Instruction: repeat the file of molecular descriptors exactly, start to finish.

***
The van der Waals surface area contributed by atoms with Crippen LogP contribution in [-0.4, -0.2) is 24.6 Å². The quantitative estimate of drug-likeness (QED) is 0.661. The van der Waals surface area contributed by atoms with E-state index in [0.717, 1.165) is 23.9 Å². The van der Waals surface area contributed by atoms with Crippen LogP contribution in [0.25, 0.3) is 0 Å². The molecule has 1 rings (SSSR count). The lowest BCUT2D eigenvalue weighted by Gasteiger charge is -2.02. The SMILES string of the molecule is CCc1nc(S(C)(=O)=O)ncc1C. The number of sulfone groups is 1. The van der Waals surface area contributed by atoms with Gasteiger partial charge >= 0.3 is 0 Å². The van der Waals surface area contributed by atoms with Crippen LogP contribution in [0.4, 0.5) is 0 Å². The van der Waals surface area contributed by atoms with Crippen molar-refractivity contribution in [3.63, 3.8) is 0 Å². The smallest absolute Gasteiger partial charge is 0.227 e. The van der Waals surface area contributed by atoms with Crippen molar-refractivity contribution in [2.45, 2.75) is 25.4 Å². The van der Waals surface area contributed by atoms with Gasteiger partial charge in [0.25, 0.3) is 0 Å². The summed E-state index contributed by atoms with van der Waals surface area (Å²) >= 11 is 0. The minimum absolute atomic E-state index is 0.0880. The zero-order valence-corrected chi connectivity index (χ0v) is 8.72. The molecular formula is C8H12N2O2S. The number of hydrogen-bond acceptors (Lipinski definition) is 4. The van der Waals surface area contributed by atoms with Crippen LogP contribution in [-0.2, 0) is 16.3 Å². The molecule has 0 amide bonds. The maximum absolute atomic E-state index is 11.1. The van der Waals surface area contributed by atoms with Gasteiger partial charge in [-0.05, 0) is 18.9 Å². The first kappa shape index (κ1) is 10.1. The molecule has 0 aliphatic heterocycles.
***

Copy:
The van der Waals surface area contributed by atoms with Crippen LogP contribution in [-0.4, -0.2) is 24.6 Å². The quantitative estimate of drug-likeness (QED) is 0.661. The van der Waals surface area contributed by atoms with E-state index in [0.717, 1.165) is 23.9 Å². The van der Waals surface area contributed by atoms with Crippen LogP contribution in [0.25, 0.3) is 0 Å². The molecule has 1 rings (SSSR count). The lowest BCUT2D eigenvalue weighted by Gasteiger charge is -2.02. The SMILES string of the molecule is CCc1nc(S(C)(=O)=O)ncc1C. The number of sulfone groups is 1. The van der Waals surface area contributed by atoms with Gasteiger partial charge >= 0.3 is 0 Å². The van der Waals surface area contributed by atoms with Crippen LogP contribution in [0.4, 0.5) is 0 Å². The van der Waals surface area contributed by atoms with Crippen molar-refractivity contribution in [3.63, 3.8) is 0 Å². The smallest absolute Gasteiger partial charge is 0.227 e. The van der Waals surface area contributed by atoms with Crippen molar-refractivity contribution in [2.45, 2.75) is 25.4 Å². The van der Waals surface area contributed by atoms with Gasteiger partial charge in [0.25, 0.3) is 0 Å². The summed E-state index contributed by atoms with van der Waals surface area (Å²) >= 11 is 0. The minimum absolute atomic E-state index is 0.0880. The zero-order valence-corrected chi connectivity index (χ0v) is 8.72. The molecular formula is C8H12N2O2S. The number of hydrogen-bond acceptors (Lipinski definition) is 4. The van der Waals surface area contributed by atoms with Crippen LogP contribution in [-0.2, 0) is 16.3 Å². The molecule has 0 amide bonds. The maximum absolute atomic E-state index is 11.1. The van der Waals surface area contributed by atoms with Gasteiger partial charge in [-0.05, 0) is 18.9 Å². The first kappa shape index (κ1) is 10.1. The molecule has 0 aliphatic heterocycles.